Judah raised his eyebrows and scrunched his mouth to one side in thought. After a moment he looked over at Mordy out of the corner of his eyes, “Unless someone proved the Shidduch Stalker was real.”

Mordy practically leapt from his bed, “What in the world are you talking about? Why would I want to meet up with that murderous geezer again?!”

“Who said you would? I think it might even be fun.”

The heart monitor started beeping faster as Mordy grew more upset, “Are you nuts?!”

Judah held out a hand to placate his friend. “Look, you only got into trouble because I told you the story in the first place. I didn’t think it was true at the time. My chevrusa Shimmy is such a jokester anyways, so I was always suspicious about his cousin who mysteriously ‘disappeared’ after a date.”

Mordy threw his hands up in frustration, “Now you tell me.”

“Don’t worry about it,” he patted the railing on Mordy’s bed. “I’ve got a date tonight anyway. I’ll figure this out.”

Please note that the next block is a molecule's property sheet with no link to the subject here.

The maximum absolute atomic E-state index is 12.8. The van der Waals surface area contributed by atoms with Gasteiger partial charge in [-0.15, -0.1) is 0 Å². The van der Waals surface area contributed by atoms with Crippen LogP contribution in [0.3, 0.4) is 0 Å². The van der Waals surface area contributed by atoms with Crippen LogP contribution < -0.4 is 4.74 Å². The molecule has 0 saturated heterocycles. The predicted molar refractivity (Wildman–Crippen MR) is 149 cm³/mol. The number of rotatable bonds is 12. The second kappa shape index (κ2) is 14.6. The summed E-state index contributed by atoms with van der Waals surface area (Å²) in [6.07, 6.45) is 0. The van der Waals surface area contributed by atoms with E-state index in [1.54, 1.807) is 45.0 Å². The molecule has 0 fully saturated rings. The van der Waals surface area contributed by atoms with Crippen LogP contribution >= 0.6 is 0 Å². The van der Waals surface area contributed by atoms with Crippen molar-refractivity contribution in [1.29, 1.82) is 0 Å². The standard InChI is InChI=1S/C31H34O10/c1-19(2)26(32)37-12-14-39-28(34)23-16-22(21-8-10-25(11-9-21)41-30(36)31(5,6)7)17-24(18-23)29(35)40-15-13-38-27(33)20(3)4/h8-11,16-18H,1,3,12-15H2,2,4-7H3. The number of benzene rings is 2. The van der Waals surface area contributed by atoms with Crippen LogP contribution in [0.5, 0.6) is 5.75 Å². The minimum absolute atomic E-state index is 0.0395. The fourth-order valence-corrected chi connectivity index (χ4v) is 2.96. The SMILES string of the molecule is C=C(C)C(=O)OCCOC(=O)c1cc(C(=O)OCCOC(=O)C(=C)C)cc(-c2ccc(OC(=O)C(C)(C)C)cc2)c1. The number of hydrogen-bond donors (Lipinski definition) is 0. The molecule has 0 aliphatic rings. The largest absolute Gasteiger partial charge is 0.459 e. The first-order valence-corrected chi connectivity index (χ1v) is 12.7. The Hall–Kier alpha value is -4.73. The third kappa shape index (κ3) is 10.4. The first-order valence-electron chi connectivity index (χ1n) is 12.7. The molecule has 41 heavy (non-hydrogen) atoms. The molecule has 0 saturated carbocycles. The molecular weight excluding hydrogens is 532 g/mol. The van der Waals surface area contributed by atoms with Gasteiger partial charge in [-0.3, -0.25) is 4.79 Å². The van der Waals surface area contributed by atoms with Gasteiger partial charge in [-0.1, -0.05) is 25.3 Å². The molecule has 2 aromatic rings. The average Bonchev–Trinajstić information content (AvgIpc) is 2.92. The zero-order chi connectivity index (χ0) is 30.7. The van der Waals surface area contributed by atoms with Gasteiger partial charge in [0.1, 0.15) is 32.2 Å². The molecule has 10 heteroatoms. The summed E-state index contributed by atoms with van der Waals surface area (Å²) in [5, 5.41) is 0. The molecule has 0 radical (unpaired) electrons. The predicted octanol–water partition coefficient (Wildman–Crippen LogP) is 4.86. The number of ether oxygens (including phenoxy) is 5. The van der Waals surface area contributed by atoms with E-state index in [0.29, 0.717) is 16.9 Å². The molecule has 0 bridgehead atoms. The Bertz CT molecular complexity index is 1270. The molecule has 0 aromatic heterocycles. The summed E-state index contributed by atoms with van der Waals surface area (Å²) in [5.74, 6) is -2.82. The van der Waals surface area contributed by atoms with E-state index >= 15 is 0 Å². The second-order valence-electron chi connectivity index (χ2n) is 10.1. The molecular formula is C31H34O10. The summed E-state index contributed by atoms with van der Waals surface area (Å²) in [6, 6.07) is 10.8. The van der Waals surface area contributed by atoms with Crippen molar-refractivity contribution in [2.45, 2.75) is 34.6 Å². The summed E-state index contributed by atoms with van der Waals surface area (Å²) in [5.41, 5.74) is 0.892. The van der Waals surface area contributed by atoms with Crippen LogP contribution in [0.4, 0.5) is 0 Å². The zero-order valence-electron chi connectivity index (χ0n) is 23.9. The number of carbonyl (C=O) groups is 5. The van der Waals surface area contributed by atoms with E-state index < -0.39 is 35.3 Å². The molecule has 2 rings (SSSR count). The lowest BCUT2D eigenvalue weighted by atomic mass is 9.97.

“Just watch your back,” Mordy leaned back into his pillow and stared at the ceiling. “And don’t blame me if she turns you down for a second date.”


Judah stole a peek at his watch. It was a quarter to eleven and everything was on schedule. He watched another couple clean up their table and slip out the front door. His date was finishing a story about her neighbor’s cat getting stuck in a tree and how it was rescued by a fireman.

“You know, you only think those kinds of things happen in movies, and yet it really happened to your neighbor across the street,” he observed Avigayil as she finished up her coffee.

“It’s funny, right? Funny as in odd,” she clarified with a smile.

Judah had been planning how he was going to introduce the story of the Shidduch Stalker, but Avigayil started speaking again before he could open his mouth.

“So, you heard about what happened last night?” She lowered her voice and looked around the room as though conveying a secret, “With that guy and girl who got attacked during their date?”

Judah raised an eyebrow and smiled inwardly. “You mean the so-called ‘Shidduch Stalker?’” He mimed quotations in the air.